(A) Heparinized blood was incubated for two hours with 0.4 pmol/mL of Ec-LPS or 3 pmol/mL of Br-LPS. Prior to LPS stimulation, some samples were previously treated with anti-TLR4 (1 μg/mL) or anti-CD14 (5μg/mL) antibodies and TNF-α secretion quantified in plasma by ELISA. Values of p<0.01 (**) are indicated in relation to their respective LPS control. (B) Heparinized blood was incubated with Br-LPS (3 pmol/mL) alone or previously neutralized with different quantities of anti-CD14. PMN population was gated and analyzed by Annexin V marker. Geometric means of histograms displayed as relative units. Experiments were repeated at least three times. (C) Purified PMNs were incubated for two hours with Br-LPS (1.5 pmol/mL). Prior to LPS stimulation, some samples were previously treated with anti-CD14 (5μg/mL) antibodies and PMN population gated and analyzed by AquaDead marker. Anti-CD14 alone does not have any significant effect in PMN cell death. Value of p<0.01 (**) is indicated in relation to the Br-LPS control.
Br-LPS-induced PMN cell death correlates with low ROS formation
The low and slow kinetics of ROS formation induced by Br-LPS correlates with the kinetics of the PMN cell death observed (Fig 10A). Although it is dose dependent, this profile is in clear contrast and opposite to the kinetics of ROS formation and cell death measured in Ec-LPS treated PMNs (Fig 10B). Brucella-infected PMNs did not undergo NETosis or display typical signs of apoptosis or necrosis (Fig 1C). Likewise, the doses of Br-LPS that promoted PMN cell death failed to induce NETosis (S4 Fig) or degranulation, as demonstrated before . Therefore, this phenomenon seems to be specifically mediated by Br-LPS and its lipid A. This also agrees with previous data demonstrating that these bacterial molecules barely induce degranulation or activation of PMNs .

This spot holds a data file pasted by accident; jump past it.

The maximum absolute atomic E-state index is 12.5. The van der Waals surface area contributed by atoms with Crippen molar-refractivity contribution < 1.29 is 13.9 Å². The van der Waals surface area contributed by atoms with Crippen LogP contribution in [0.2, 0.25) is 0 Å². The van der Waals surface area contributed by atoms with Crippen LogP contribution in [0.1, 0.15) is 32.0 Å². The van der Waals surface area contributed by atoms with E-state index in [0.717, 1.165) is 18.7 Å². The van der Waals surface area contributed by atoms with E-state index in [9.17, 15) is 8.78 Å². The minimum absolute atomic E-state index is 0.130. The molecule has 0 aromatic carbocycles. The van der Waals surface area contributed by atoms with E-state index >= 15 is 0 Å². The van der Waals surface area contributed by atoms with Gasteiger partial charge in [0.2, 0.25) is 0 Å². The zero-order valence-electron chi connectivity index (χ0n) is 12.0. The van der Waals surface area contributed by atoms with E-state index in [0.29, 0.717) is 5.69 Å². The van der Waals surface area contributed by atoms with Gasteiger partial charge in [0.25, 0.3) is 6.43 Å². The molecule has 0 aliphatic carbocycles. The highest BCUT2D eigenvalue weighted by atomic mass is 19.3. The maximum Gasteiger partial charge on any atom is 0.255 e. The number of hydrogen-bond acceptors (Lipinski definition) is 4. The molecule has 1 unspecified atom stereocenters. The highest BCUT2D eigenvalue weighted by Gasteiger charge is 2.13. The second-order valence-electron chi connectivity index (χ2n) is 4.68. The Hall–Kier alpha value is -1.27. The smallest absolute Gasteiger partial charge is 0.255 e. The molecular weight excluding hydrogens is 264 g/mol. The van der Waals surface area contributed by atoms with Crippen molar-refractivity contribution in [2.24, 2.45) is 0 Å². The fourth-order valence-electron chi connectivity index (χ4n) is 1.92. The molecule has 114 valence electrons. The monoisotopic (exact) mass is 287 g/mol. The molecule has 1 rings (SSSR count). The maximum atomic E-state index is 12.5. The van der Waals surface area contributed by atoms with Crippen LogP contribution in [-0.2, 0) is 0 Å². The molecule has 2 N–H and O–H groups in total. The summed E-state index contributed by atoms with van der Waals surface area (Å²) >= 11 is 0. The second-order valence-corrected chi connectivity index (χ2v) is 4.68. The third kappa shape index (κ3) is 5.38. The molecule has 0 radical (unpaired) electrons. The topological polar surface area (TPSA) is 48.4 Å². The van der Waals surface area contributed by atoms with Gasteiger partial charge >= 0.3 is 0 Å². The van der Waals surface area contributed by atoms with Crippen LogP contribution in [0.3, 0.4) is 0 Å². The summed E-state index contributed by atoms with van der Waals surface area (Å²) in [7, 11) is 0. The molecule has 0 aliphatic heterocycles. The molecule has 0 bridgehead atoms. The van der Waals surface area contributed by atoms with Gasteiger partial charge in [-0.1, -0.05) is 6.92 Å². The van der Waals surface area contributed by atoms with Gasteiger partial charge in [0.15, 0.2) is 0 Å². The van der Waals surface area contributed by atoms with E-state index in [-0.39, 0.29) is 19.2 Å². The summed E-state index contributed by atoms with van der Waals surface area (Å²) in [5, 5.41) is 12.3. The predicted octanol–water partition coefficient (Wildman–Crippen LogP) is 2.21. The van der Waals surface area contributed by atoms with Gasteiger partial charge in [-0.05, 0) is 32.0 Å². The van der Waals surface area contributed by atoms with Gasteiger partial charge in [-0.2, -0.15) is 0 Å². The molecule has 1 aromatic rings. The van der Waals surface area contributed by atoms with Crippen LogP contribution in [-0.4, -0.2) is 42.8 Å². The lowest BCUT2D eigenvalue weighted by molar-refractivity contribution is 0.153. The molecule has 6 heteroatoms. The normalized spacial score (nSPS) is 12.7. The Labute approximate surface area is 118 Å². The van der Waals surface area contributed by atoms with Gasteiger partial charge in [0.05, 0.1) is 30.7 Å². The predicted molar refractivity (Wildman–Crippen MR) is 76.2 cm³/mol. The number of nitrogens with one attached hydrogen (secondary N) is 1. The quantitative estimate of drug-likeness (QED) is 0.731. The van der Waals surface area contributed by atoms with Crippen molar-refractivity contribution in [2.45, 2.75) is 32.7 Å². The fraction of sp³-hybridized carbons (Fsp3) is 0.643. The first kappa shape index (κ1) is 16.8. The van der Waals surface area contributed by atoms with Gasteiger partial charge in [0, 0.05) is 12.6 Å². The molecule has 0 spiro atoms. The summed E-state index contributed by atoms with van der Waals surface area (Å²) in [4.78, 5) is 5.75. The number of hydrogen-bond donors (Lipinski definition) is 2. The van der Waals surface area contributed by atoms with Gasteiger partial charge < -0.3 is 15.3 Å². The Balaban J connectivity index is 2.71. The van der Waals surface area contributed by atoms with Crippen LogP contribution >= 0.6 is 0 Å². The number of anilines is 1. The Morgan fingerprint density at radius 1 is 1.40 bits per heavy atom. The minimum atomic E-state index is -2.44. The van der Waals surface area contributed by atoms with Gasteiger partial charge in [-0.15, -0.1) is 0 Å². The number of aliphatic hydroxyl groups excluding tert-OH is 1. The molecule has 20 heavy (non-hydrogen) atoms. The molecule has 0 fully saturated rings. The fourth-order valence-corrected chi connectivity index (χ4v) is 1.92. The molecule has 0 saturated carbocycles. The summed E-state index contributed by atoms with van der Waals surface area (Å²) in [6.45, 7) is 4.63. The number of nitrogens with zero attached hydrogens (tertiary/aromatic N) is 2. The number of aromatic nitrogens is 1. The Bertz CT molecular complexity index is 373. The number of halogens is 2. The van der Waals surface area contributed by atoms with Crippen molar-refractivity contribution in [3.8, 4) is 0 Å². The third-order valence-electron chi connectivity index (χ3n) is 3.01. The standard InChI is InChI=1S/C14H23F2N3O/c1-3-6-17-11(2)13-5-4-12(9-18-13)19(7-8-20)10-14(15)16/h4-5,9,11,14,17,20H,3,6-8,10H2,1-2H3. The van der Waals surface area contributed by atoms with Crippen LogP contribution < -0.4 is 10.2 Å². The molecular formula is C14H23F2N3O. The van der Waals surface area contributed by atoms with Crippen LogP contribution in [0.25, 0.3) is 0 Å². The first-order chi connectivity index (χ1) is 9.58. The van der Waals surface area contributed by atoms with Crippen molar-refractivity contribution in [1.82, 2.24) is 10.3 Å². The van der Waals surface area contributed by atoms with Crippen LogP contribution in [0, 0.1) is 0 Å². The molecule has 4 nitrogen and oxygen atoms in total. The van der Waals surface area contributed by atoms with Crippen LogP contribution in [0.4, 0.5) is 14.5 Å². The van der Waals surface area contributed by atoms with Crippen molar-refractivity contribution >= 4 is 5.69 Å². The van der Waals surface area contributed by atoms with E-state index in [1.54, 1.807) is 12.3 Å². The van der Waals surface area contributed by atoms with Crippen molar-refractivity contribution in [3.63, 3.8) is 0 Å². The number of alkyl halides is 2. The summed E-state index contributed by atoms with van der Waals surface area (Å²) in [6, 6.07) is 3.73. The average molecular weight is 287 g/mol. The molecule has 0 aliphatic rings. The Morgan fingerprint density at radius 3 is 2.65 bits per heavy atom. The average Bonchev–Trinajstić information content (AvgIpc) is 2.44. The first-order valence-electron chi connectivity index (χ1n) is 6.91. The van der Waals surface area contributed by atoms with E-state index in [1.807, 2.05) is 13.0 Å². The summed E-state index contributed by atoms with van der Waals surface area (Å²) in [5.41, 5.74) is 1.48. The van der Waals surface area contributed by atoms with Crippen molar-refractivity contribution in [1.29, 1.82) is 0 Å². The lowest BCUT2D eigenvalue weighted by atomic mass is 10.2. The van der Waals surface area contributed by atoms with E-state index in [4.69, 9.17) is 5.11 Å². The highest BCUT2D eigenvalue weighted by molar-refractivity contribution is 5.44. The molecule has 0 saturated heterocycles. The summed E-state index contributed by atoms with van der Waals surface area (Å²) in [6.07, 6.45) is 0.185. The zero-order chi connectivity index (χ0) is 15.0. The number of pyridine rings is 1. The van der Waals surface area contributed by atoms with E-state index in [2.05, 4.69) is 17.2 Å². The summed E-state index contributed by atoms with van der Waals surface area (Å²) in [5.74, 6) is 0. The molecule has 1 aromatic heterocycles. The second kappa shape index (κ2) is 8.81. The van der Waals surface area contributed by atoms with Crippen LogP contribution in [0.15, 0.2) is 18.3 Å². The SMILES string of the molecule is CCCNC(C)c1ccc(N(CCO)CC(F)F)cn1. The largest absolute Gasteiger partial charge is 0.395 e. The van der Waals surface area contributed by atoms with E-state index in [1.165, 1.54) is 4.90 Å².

Purified human PMNs were seeded on serum-uncoated plates and treated with various concentrations of Br-LPS or Ec-LPS for 6.5 h. (A) ROS kinetics production was monitored for 90 minutes by luminol-amplified chemiluminescence and the maximum obtained value for each LPS concentration plotted (black line). (B) Cell death of purified PMNs was monitored by evaluation of Sytox green fluorescence (shown as percentage of cell death relative to PMA-induced cell death) (red dotted line). Figure represents the outcome of a single experiment. Similar results were obtained in repeated experiments. Correlation R2 was obtained by using the Excel tool facility.